The fight to win Data Domain is over.
EMC and Data Domain announced Wednesday that the two have entered a definitive merger agreement. EMC will buy Data Domain for $33.50 a share in cash, a deal worth $2.1 billion.
Data Domain's board said it determined that EMC's offer was "advisable, fair to and in the best interests of Data Domain and its stockholders." The board is recommending that Data Domain investors tender their shares to EMC.
EMC was determined to buy Data Domain by continually outbidding NetApp over the past five weeks and is now focused on the next steps.
"We look forward to bringing Data Domain together with EMC to form a powerful force in next-generation disk-based backup and archive," EMC CEO Joe Tucci said in a statement. "I have tremendous respect for Data Domain's people, technology and business, and anticipate great things ahead for our respective companies, our customers and partners."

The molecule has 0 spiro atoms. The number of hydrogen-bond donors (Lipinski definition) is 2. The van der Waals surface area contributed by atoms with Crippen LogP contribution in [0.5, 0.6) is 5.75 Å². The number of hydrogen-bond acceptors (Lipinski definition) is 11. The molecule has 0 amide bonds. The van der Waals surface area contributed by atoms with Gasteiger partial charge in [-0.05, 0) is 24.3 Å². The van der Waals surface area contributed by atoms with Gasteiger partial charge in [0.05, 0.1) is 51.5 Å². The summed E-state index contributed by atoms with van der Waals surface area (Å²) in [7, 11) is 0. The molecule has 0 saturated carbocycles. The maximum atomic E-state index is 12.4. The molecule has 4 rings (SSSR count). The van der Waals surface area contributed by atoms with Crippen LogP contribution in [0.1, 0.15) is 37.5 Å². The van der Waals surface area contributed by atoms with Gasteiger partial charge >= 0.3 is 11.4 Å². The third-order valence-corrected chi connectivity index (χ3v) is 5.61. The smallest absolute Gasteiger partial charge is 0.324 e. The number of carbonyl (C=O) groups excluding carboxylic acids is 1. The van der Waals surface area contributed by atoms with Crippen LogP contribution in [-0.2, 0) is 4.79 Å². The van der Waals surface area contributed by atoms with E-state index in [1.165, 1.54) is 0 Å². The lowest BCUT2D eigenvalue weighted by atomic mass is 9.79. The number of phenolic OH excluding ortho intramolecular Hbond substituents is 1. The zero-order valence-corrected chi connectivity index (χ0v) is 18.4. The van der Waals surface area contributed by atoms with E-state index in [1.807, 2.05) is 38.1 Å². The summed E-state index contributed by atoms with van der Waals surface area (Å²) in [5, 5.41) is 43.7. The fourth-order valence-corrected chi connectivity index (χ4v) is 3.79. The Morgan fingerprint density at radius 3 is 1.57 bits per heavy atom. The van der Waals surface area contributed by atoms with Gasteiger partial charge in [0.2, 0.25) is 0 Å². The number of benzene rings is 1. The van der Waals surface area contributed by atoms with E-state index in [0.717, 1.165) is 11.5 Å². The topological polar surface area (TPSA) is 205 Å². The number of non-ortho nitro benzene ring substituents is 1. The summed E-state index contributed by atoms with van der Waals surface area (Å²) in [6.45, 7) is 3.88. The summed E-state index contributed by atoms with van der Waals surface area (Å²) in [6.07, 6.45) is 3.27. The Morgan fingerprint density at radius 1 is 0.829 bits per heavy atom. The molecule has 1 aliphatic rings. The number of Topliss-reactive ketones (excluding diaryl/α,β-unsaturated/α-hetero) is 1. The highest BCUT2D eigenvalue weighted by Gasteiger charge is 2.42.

NetApp said it would not change its bid for Data Domain and that the two companies have ended their merger agreement. Data Domain also canceled the special stockholder meeting set for August 14, at which time investors were to vote on the NetApp proposal.
"NetApp applies a disciplined approach to acquisitions, ones focused intently on creating long-term value for our stockholders," Dan Warmenhoven, NetApp's CEO, said in a statement. "We therefore cannot justify engaging in an increasingly expensive and dilutive bidding war that would diminish the deal's strategic and financial benefits."
NetApp gets a concession prize, though--a $57 million break-up fee from Data Domain.
The bidding war was brief but active. On May 20, NetApp bid $25 a share to acquire Data Domain in a stock and cash deal worth $1.5 billion. In early June, EMC upped the ante with a $30-per-share cash offer, forcing NetApp to boost its bid to match. However, EMC promoted its deal as superior because it didn't contain some of the contingencies of NetApp's proposal.
Data Domain seemed intent on choosing the NetApp bid, prompting a couple of lawsuits against the company over its failure to consider EMC's offer.
Finally, on Monday EMC upped its price to $33.50 per share, which proved to be the winning bid.